Edward Montour death penalty trial: Homicide ruling changed in infant death
In an unprecedented move, the El Paso County Coroner's Office has amended the death certificate in the 1997 death of a twelve-week-old infant, changing the cause of death from "homicide" to "undetermined" -- dealing yet another blow to prosecution efforts to seek the death penalty for the infant's father, Edward Montour Jr., for the murder of a corrections officer at the Limon prison in 2002. And the man who sent Montour to prison for life for killing his daughter now says that new evidence has convinced him that the death could have been accidental.
Edward Montour Jr.
There's little doubt surrounding the crime for which Montour is now facing trial: his fatal attack on corrections officer Eric Autobee twelve years ago. He pleaded guilty to first-degree murder, but the Colorado Supreme Court threw out his death sentence in 2007 because it hadn't been imposed by a jury. The prosecution has since been mired in procedural delays, internal conflicts, and a highly public battle with Autobee's father, Bob, who opposes the death penalty and wants to address the jury in the case about why he doesn't think his son's killer should be executed.
Prosecutors hoped to use the fact that Montour was already serving life for a prior homicide as an aggravating factor in his current trial. But earlier this month, Montour's defense team filed a motion that he was wrongfully convicted of beating his daughter Taylor to death and shouldn't have been in prison in the first place.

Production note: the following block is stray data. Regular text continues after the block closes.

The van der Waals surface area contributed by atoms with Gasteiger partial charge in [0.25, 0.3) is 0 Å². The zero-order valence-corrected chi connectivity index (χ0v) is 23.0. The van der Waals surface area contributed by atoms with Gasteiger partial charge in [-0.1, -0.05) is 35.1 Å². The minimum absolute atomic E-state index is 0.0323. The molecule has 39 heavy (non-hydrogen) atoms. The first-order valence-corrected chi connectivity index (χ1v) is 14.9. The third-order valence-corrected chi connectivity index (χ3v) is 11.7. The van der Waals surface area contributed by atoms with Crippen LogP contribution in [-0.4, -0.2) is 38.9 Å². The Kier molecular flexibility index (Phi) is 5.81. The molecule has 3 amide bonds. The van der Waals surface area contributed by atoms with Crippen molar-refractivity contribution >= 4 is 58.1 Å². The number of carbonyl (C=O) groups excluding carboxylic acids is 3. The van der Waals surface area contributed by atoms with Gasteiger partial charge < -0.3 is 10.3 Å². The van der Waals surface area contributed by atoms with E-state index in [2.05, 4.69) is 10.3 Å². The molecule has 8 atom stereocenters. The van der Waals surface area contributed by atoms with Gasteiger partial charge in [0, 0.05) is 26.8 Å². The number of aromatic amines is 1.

At the time of his daughter's fatal injuries, Montour insisted that he'd accidentally dropped Taylor when he stood up from a rocking chair, and that her head had struck the chair and then the floor. The El Paso County Coroner's Office took the position that the injuries were far too severe to have occurred in a short fall and were consistent with "having been thrown off a ten-story building." Among other injuries, the infant appeared to have suffered broken ribs, a broken femur and five separate points of impact on her head.
A family photo of Eric Autobee.
But after obtaining access to medical records and a review of X-rays, a battery of pathologists and pediatric radiologists consulted by the defense have all agreed that the baby's injuries were consistent with an accidental death. There was evidence of a metabolic bone disorder, such as rickets, which made her bones extremely brittle; the multiple cranial impact sites are actually the result of an internal bleed and swelling from one impact where she hit her head; the broken ribs and femur could well have come from CPR efforts and an attempt to insert an IV by medical personnel. While the opinions fall short of absolutely exonerating Montour, they were sufficient to persuade Leon Kelly, the chief deputy medical examiner in El Paso County, to reverse the finding of a former coroner and amend the death certificate.
Continue for more about the latest developments in the Edward Montour case, including the most recent court filing.